Favourite Things Read: Poems in Which, Superbard’s The Flood

April: Published a free e-book edition of Penning Perfumes vol.2, launched The Shipwrecked House in Oxford and Beaconsfield, voting opened and closed for the second round of Saboteur Awards voting (less work-intensive thanks to Survey Monkey), and I was ‘exhibited’ for the first time thanks to Crystal Bennes, at the Hanmi Gallery in London as part of a collaboration between poets and photographers. After 7 months of persuasion, my workplace agreed to create a blog. Read at the Chipping Norton Literary Festival which was great fun (with thanks to Dan Holloway who has been super supportive the whole year to me and so many other writers and deserves some kind of rat-shaped medal).

Favourite Things Read: Sculpted: Poetry of the North WestLullabies to make your children cry by Lucy Ayrton.

May: The Saboteur Awards took place  to a sold-out audience and I was thus able to regain some control over my life. I did one of my favourite readings at Outspoken, featuring Anna Hobson, Ceri Lloyd, Amy McCauley and Katherine Stansfield: the audience was really warm and responsive and the mirror format really made me appreciate each poet’s reading fully.

Favourite Things Read: Lune by Sarah Hymas, this awesome poem by Emily Hasler.

June: Tori Truslow and I launched Verse Kraken after staying up all-night making the hard-copy editions and we also led our first writing retreat with the wonderful Lucy Ayrton. An interesting challenge for me was being part of a panel at the Southbank on the digital alternative thanks to Chrissy Williams at the Poetry Library with Helen Ivory and Caleb Klaces.

Favourite Things Read: Hannah Lowe’s Chick, Luke Kennard’s Holophin.

July: Well, the big news for me was finding out that a) I had a highly commended poem in the Forward Prizes and that b) I was longlisted in the Guardian First Book Awards.

Favourite Thing Read: Luke Wright’s Mondeo Man.

August:  I was ill for the entire month but did manage to organize an Oxford reading with James Brookes, Amy Key, Charlotte Newman, Tori Truslow and James Webster which was a lot of fun.

Favourite Things Read: Melissa Lee-Houghton’s long-awaited second collection Beautiful Girls, Clare Pollard’s Ovid’s Heroines.

September: Loved helping Kiran Millwood Hargrave launch her latest collection Splitfish in Oxford, and a podcast on my poem ‘Whales’ came out. Otherwise I mostly tried to concentrate on moving flats, getting a year older, and starting a second job.

Favourite Things Read: Kiran Millwood Hargrave’s Splitfish, Helen Mort’s Division Street.

October: This was a busy month for readings, starting with the finale of the Swindon Festival of Poetry with the lovely Kim Moore, and meeting Sam Loveless, Michael Scott and Hilda Sheehan. Then I got to be on a panel on the future of poetry publishing at the swanky Club at the Ivy with Helen Ivory again and chaired by Sir Andrew Motion. Next, Gareth Prior kindly included me in one of the best organized readings I’ve ever attended at the Jericho Tavern, where I was especially glad to hear Patrick McGuinness, Jenny Lewis and Ben Parker read. Last but not least, I read at a Nine Arches Press event in Leicester alongside Mario Petrucci, Matt Merritt and Alistair Noon – very grateful to Jane Commane, who is another relentless and passionate champion of poetry.  I was also glad to make it to the launch of the Interpreter’s House where I finally put a face to names such as Josephine Corcoran and Paul Hawkins. Finally, Sabotage Reviews had a long-overdue make over…. Thankfully, I started working 4 days a week rather than 5 which should have made things more manageable were it not for the mountain of marking….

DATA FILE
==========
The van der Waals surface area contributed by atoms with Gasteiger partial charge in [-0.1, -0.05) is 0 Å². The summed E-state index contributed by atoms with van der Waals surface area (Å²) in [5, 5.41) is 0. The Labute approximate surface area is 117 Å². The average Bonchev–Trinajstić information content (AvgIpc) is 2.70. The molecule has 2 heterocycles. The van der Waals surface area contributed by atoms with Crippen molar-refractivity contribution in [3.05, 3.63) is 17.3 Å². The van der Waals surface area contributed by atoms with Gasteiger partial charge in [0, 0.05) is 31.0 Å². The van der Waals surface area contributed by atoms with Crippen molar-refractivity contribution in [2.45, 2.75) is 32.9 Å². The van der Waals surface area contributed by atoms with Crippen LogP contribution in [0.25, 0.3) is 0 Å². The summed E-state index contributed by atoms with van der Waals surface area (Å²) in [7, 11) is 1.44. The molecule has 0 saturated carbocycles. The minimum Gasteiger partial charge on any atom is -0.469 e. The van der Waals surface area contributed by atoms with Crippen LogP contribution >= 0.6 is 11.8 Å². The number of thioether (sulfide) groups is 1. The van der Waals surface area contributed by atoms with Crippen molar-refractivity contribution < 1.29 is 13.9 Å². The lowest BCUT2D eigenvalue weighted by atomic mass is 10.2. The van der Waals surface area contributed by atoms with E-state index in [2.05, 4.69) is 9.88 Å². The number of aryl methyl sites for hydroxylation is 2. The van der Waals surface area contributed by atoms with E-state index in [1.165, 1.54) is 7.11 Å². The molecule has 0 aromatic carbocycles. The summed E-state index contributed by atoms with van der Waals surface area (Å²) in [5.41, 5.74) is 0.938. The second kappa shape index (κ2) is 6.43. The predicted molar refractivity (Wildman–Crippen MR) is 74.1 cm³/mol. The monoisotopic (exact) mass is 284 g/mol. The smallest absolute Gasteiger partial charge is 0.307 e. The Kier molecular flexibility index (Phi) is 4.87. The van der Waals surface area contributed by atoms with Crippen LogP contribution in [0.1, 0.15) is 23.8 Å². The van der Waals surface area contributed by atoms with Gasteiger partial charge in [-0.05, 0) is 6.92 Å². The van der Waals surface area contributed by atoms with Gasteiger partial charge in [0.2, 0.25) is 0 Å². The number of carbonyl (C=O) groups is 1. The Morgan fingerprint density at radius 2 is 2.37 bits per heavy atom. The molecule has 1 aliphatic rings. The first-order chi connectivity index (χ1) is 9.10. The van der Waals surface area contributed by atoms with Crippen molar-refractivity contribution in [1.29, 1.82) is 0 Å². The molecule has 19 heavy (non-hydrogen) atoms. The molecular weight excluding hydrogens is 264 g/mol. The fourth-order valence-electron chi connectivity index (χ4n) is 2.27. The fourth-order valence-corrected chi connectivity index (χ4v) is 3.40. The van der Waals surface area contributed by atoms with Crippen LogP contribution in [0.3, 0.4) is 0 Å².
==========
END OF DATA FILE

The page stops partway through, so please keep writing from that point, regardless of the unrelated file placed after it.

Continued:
Favourite Things Read: Matt Merritt’s The Elephant TestsTim Cresswell’s Soil, Kim Moore’s If We Could Speak like Wolves.

November: was a busy month on all fronts with one week in particular which often involved catching a train/bus in the morning from one place, changing into increasingly ridiculous outfits before catching another train/bus, doing an event and then running for the last train home. And repeat. Highlights included: writing 100 poems in a day, reading at the Magma launch, going to the Writer’s Return event in York and catching up with JT Welsch and Inua Ellams there, performing at Wordsmiths&co at the Warwick Arts Centre, reading at the Interrobang Festival, going to the Guardian First Book Awards at the Tate Modern and leading a second Verse Kraken retreat with Tori Truslow. Being the Poetry School’s first digital-poet-in-residence was also a stand-out moment for me and reminded me that I love blogging.

Favourite Things ReadInterpreter’s House #54, Tim Wells’ Rising #60, Amy Key’s Luxe.

December: This was a month which I hoped would be a little quieter after the intense last two, but it began with the Penning Perfumes Christmas Special for which Lucie Forejtová and I handmade forty-odd cards – great to hear John Clegg, Kayo Chingonyi, Amy Key, and Charlotte Newman read again and in such a unique setting. The Betsey Trotwood Christmas All-Dayer was also excellent fun, Renée O’Drobinak, Chrissy Williams, John Canfield, Alice Walker and John McCullough stole the show, and our table won cheese in the quiz. Submissions for issue 2 of Verse Kraken closed. And just to round things off nicely, Robert Peake included me in his 5 British Poets to Watch in 2014 list over on the Huffington Post blog.

Favourite Thing Read: Michael Symmons Roberts’ Drysalter, Emily Berry’s Dear Boy, Rachel Piercey’s The Flower and the Plough.

My new year’s resolutions in light of this are to read and write more and organize less, but we’ll see how that goes…

What are yours?